OTTAWA, ON – Meta is temporarily blocking some Canadian users from accessing news content on Facebook and Instagram as part of a temporary test that is expected to last through the end of June, the tech giant said Thursday.
The block — which follows a similar step taken by Google earlier this year — comes in response to a proposed bill that will require tech giants to pay publishers for linking to or otherwise repurposing their content online. Bill C-18, the Online News Act, is currently being considered in the Senate and could be passed as early as this month.
Meta also said it is prepared to permanently block news content on Facebook and Instagram for Canadians if the bill passes.
Canadian Heritage Minister Pablo Rodriguez called Meta's move “disappointing” and said Canadians will not be intimidated by these tactics.
The temporary block announced Thursday will affect one to 5% of its 24 million Canadian users, with the number of those impacted fluctuating throughout the test, said Rachel Curran, head of public policy for Meta Canada.
Randomly selected Canadian users will not be able to see or share news content in Canada either on Instagram or Facebook.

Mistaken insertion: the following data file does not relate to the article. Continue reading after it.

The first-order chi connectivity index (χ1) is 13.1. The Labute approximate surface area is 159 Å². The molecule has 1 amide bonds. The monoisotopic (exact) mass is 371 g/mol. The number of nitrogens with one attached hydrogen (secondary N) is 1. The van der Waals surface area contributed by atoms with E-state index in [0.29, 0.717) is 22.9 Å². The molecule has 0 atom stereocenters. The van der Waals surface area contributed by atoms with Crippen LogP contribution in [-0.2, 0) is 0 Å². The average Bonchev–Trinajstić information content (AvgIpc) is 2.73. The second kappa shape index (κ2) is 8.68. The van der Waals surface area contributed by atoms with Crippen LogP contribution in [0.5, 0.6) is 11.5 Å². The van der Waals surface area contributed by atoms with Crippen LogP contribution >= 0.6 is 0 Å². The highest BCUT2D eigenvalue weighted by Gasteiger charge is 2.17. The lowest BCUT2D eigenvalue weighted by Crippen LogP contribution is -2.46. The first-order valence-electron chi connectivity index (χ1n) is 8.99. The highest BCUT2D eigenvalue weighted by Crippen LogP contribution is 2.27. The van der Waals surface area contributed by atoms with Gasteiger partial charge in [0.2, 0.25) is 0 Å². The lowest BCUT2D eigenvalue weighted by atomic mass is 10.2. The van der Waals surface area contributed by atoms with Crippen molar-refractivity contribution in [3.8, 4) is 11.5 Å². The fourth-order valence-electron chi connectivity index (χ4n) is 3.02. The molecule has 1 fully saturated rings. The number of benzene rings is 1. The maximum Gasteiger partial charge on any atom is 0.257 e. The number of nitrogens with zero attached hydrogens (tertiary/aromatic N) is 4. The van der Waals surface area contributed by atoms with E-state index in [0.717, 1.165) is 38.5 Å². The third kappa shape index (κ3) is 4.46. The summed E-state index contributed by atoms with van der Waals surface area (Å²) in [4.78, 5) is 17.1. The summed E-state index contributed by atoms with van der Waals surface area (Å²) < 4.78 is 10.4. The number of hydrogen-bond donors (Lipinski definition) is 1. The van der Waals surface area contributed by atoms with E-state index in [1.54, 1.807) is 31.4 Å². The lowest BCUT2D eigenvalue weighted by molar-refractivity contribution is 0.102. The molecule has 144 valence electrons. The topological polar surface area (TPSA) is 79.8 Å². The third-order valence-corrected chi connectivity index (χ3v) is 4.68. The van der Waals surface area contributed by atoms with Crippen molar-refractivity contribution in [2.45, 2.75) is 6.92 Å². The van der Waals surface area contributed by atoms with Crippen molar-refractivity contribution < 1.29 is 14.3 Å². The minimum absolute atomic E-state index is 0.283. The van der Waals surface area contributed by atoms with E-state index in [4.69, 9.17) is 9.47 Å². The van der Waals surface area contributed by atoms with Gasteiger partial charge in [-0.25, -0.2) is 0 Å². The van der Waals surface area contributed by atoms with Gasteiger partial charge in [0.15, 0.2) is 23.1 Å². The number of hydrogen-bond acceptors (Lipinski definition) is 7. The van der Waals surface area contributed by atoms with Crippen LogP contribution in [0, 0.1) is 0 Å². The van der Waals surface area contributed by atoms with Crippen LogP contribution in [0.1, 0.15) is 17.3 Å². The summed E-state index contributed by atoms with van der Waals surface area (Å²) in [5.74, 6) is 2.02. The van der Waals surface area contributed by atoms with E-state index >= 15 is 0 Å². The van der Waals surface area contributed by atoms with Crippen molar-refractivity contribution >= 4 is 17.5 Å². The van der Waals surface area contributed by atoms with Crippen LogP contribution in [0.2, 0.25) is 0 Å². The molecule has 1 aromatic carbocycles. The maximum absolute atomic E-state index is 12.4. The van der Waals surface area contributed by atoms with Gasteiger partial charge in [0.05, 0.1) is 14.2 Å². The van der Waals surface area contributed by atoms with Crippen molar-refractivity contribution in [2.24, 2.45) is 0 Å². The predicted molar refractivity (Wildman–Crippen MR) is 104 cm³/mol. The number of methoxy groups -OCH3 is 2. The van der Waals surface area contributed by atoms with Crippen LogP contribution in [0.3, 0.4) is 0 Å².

The block could include news links to articles, reels — which are short-form videos — or stories, which are photos and videos that disappear after 24 hours.
International news companies including the New York Times or BBC could also have their content blocked in Canada during the test if they are randomly selected.
Meta said it is picking random news publishers that will be notified that some users in Canada will not be able to see or share their news content throughout the test. Users will still be able to access their accounts, pages, businesses suites and advertising.
Legacy media and broadcasters have praised the bill, which promises to “enhance fairness” in the digital news marketplace and help bring in more money for shrinking newsrooms. Tech giants including Meta and Google have been blamed in the past for disrupting and dominating the advertising industry, eclipsing smaller, traditional players.
Meta, which is based in Menlo Park, California, has taken similar steps in the past. In 2021, it briefly blocked news from its platform in Australia after the country passed legislation that would compel tech companies to pay publishers for using their news stories. It later struck deals with Australian publishers.